U Visa for parents who are indirect victims of a citizen child, who qualifies?
The case of the U visa for parents who are indirect victims of a citizen child is one of the most common. Any parent of a U.S. citizen may apply for a U visa as an indirect victim, as long as their child has suffered one of the qualifying crimes.
When the victim of a crime is under 21 at the time the crime was committed, both his or her parents and siblings under 18 may be considered indirect victims and may apply for a U visa.
Can indirect victims apply for family members for a derivative U visa?
Yes, indirect victims may apply for certain family members as derivative beneficiaries of the U visa, as long as both the victim and the derivative family members meet the necessary requirements.
Remember that family members who may qualify for a U derivative visa are:
– If the principal applicant is under 21 years of age: Parents, spouses, children, and unmarried relatives under 18 years old.
– If the principal applicant is over 21 years of age: Spouses and/or children.
What documentation do I need to submit to apply for a U visa as an indirect victim?
Indirect victims of qualifying crimes must submit the following documentation to obtain their U visa:
– Birth certificate.
– Visa (if you have one).
– Form I-918Petition for U Nonimmigrant Status.
– Supplement B to Form I-918 (under the name of the indirect victim).
– Form G-28, Notice of Appearance as Attorney or Authorized Representative.
– Detailed cover letter with index of supporting documents.
– Detailed statement or affidavit of the applicant.
– Immigration waiver (if you have any cause of inadmissibility to enter the country).
– Form I-192, Application for Advance Permission to Enter as a Nonimmigrant.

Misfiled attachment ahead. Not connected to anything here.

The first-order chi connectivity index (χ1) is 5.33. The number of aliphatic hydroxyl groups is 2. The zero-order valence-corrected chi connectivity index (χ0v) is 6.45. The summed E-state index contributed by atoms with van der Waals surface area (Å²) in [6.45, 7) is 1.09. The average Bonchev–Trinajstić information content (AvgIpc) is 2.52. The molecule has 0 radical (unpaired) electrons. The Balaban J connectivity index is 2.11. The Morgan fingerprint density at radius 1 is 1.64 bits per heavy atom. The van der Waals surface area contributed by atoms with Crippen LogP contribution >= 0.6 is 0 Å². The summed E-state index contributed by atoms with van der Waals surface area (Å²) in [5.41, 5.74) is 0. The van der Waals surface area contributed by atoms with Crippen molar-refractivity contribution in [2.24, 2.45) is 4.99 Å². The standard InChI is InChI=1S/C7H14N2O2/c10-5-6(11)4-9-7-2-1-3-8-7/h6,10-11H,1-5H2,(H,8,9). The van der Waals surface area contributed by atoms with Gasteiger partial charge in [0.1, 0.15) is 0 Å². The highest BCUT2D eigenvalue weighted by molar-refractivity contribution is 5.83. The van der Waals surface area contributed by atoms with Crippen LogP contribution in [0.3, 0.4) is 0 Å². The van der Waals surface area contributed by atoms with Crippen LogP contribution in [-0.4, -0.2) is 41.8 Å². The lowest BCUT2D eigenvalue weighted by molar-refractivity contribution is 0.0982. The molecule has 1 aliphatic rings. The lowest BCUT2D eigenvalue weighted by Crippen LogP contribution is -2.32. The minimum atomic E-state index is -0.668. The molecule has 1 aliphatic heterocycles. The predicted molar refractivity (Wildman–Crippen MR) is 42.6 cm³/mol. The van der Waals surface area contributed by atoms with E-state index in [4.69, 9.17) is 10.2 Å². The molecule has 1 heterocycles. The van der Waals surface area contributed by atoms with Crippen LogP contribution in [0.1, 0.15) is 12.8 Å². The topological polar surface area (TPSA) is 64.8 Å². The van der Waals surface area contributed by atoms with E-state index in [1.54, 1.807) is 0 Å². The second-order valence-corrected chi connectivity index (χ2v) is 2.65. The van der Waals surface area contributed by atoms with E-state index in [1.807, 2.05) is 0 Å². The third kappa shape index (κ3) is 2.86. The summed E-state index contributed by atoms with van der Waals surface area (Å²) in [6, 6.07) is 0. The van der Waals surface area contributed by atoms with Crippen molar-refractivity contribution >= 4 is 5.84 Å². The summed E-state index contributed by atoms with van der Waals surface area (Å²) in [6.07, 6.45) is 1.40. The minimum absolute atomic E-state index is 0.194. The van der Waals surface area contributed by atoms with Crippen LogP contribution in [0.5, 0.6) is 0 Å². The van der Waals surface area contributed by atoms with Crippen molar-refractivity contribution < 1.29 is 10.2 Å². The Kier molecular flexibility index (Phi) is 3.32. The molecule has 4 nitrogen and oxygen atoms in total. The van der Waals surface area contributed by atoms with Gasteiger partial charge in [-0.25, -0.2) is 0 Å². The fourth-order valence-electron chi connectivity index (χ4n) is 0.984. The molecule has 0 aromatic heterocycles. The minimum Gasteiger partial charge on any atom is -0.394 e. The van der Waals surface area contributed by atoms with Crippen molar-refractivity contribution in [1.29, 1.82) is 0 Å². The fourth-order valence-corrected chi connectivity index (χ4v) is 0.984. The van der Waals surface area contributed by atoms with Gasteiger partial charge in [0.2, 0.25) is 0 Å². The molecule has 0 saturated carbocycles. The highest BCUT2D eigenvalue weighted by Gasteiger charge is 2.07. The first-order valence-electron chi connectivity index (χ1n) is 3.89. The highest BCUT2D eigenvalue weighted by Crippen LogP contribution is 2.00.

– Supporting evidence (police reports, medical reports, witness testimonies, etc.).
What evidence do I need to apply for a U Visa?
Whether you are an indirect or direct victim, there is some evidence that, while not essential, may help you get your application approved by the authorities. This supporting evidence includes:
– Personal statement: This document can help you explain possible gaps in your history and any details that may seem strange to the authorities. In addition, it can be used to explain and support answers given on other forms.
– Police reports: This document serves as evidence of the existence of the crime, as well as proof of your cooperation with the authorities in their investigation and of the damages you suffered.
– Court records: This document also serves as evidence of the existence of the crime and provides other information relevant to your case, such as names of defendants, witnesses, etcetera.
– Medical reports: These documents, along with letters from doctors and mental health professionals, can serve as evidence of the harm caused by the crime you suffered.
How long is a U visa valid for?
The U visa is valid for 4 years. However, you may request an extension in specific situations, which are as follows:
– Extension at the request of a law enforcement agency.
– Extension due to exceptional circumstances.
– Extension for delays in consular processing.
– Automatic extension for filing and processing of adjustment of status application (Green Card application).
Obtaining a U visa with professional help
As we have seen, any immigrant who has committed a qualifying crime may legitimately apply for a U visa, whether a direct or indirect victim of the crime in question. However, the process continues to be just as complicated, compounded by the complexities of trauma and concern for the well-being of loved ones.
Do not face this situation on your own. The team of professionals at Urbina Immigration Law knows what you are going through and will put all their experience and dedication to help you get the visa you need to start a better life in the United States. Tell us your case today and let’s start fighting together for your right to a better future.